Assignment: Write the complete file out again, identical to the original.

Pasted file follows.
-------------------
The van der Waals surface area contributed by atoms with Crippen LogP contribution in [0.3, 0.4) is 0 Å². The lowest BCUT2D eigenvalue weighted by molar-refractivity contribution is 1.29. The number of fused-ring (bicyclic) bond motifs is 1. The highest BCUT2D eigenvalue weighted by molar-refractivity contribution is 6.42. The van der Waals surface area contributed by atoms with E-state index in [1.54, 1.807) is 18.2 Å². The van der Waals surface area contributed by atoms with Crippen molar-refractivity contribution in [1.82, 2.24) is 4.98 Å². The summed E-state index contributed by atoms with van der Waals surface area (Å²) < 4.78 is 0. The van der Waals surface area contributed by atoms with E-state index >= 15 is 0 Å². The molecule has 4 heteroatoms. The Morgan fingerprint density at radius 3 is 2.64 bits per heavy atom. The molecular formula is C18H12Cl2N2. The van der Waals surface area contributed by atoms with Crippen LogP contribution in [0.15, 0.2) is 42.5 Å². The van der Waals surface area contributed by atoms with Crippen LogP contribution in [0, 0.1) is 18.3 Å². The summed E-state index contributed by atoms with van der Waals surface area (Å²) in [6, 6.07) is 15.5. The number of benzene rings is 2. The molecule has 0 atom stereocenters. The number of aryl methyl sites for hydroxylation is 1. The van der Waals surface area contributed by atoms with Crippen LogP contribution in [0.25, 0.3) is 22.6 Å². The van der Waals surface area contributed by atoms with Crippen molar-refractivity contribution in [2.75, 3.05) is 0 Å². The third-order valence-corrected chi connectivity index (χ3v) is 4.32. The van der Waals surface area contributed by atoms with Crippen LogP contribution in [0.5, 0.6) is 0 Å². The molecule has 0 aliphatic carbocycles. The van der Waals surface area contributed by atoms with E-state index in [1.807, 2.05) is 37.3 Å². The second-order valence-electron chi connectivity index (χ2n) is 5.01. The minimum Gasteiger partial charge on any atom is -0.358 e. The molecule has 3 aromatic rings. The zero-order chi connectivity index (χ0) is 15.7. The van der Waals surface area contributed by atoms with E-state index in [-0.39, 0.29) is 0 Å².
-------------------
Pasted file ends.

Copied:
The van der Waals surface area contributed by atoms with Crippen LogP contribution in [0.3, 0.4) is 0 Å². The lowest BCUT2D eigenvalue weighted by molar-refractivity contribution is 1.29. The number of fused-ring (bicyclic) bond motifs is 1. The highest BCUT2D eigenvalue weighted by molar-refractivity contribution is 6.42. The van der Waals surface area contributed by atoms with E-state index in [1.54, 1.807) is 18.2 Å². The van der Waals surface area contributed by atoms with Crippen molar-refractivity contribution in [1.82, 2.24) is 4.98 Å². The summed E-state index contributed by atoms with van der Waals surface area (Å²) < 4.78 is 0. The van der Waals surface area contributed by atoms with E-state index >= 15 is 0 Å². The molecule has 4 heteroatoms. The Morgan fingerprint density at radius 3 is 2.64 bits per heavy atom. The molecular formula is C18H12Cl2N2. The van der Waals surface area contributed by atoms with Crippen LogP contribution in [0.15, 0.2) is 42.5 Å². The van der Waals surface area contributed by atoms with Crippen LogP contribution in [0, 0.1) is 18.3 Å². The summed E-state index contributed by atoms with van der Waals surface area (Å²) in [6, 6.07) is 15.5. The number of benzene rings is 2. The molecule has 0 atom stereocenters. The number of aryl methyl sites for hydroxylation is 1. The van der Waals surface area contributed by atoms with Crippen LogP contribution in [0.25, 0.3) is 22.6 Å². The van der Waals surface area contributed by atoms with Crippen molar-refractivity contribution in [2.75, 3.05) is 0 Å². The third-order valence-corrected chi connectivity index (χ3v) is 4.32. The van der Waals surface area contributed by atoms with Crippen LogP contribution in [0.5, 0.6) is 0 Å². The molecule has 0 aliphatic carbocycles. The van der Waals surface area contributed by atoms with E-state index in [1.807, 2.05) is 37.3 Å². The second-order valence-electron chi connectivity index (χ2n) is 5.01. The minimum Gasteiger partial charge on any atom is -0.358 e. The molecule has 3 aromatic rings. The zero-order chi connectivity index (χ0) is 15.7. The van der Waals surface area contributed by atoms with E-state index in [-0.39, 0.29) is 0 Å².